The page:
Overflowing Toilets

Did you know that home water damage emergencies affect around 14,000 people every day?

Overflowing toilets can cause panic as water spreads rapidly throughout the property. When you have a toilet overflow emergency, you need to act fast to protect your home from lasting water damage.

We’ve put together this helpful guide to show you how to stop an overflowing toilet fast and save on costly repair bills.

Read on for everything you need to know.

Act Fast to Isolate the Toilet 

You’re about to leave the washroom when you hear the distinctive, unwelcome sound of water splashing on the floor. Looking back, you notice your toilet is overflowing!

Immediately turn off the water supply using the valve behind the toilet. If you can’t find the isolation valve, remove the tank’s lid and lift the ball float high enough to stop the water flow. Then, using the mains valve near the water heater, turn off your home’s water supply.

Identify the Source 

If overflow continues after the water supply has been turned off, you could be dealing with a sewage line backup. This is a serious scenario that requires a professional sewer repair contractor to set it right.

If you have a municipal sewage system, they can check to see if the problem is on your property or something you should report to the city. If your property has a septic tank, you’ll need to hire a plumbing firm to flush it out.

Hopefully, though, the toilet will overflow once you isolate its water supply. With the immediate problem dealt with, you can try out the following overflowing toilet fixes:

Plunge Your Toilet

Is your toilet clogged? Blockages are the most common cause of overflowing toilets. By clearing a clogged toilet, you can often fix the issue in a matter of minutes.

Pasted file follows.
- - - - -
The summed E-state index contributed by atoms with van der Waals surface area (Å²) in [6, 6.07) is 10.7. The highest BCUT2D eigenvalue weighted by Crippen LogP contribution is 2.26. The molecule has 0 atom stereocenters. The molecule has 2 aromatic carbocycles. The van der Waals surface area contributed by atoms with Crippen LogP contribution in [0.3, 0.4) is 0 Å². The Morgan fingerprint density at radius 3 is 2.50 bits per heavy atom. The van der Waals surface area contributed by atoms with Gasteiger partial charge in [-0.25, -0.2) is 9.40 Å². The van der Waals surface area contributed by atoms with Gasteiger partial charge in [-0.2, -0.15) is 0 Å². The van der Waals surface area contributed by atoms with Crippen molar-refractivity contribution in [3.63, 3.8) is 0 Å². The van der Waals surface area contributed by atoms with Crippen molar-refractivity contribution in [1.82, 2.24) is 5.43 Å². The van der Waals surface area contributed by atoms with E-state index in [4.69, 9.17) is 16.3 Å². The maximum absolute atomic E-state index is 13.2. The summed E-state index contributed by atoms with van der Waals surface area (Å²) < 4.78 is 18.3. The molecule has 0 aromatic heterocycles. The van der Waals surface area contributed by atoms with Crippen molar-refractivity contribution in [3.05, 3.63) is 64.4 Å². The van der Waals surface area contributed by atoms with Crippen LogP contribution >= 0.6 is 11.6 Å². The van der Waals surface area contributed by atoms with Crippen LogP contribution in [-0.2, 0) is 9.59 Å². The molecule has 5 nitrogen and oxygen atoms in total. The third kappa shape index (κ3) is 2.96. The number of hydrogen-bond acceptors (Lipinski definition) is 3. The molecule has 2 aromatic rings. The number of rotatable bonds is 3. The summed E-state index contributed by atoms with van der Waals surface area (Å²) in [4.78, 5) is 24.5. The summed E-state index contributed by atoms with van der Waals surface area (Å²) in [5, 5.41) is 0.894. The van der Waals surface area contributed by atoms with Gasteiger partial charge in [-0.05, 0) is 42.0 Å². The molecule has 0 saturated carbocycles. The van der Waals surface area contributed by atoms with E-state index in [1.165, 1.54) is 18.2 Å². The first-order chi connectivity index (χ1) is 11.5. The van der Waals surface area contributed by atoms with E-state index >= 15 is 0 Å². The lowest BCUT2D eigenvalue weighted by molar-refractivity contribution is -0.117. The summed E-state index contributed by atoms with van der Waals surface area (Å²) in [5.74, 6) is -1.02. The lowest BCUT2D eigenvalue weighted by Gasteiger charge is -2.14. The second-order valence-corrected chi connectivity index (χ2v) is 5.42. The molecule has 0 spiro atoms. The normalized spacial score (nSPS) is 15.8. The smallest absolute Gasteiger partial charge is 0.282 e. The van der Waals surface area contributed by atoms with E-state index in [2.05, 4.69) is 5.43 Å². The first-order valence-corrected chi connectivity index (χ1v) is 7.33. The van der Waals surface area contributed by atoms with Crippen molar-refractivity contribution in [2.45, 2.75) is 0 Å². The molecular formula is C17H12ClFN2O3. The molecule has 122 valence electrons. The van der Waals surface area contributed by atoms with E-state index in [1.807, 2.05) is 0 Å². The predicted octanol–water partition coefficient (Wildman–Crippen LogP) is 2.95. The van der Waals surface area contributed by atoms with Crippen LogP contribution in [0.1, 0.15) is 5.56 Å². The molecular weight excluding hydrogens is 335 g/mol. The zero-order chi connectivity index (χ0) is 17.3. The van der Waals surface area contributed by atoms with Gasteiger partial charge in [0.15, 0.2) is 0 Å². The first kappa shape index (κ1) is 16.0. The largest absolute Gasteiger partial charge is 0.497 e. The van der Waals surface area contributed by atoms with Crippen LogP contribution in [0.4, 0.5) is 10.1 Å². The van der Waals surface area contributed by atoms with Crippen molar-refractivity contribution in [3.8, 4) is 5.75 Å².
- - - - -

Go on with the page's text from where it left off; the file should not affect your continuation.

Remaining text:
The conventional plunger is your first line of defense against toilet blockages. If you don’t already have one, get a plunger with a cup that extends into the toilet’s drain hole, forming an airtight seal that will effectively dislodge the clog.

Snake the Drain

If a plunger does not work, the next step is to buy a toilet snake. This flexible cable is made to negotiate the toilet drain’s twists and turns. The cable, which is encased in rubber, has a lever at one end and a coiled hook at the other, which can dislodge clogs deep inside the drain.

Once you’re sure the blockage has been dealt with, flush your toilet and turn the water supply back on. 

Overflowing Toilets: What You Need to Know

So, that’s our guide on how to deal with overflowing toilets. Knowing what to do when your toilet overflows means you can act fast and prevent costly home repair bills.

Did you find this article helpful? If so, be sure to check out the rest of our blog for other informative articles on a wide range of topics.

By Kenneth

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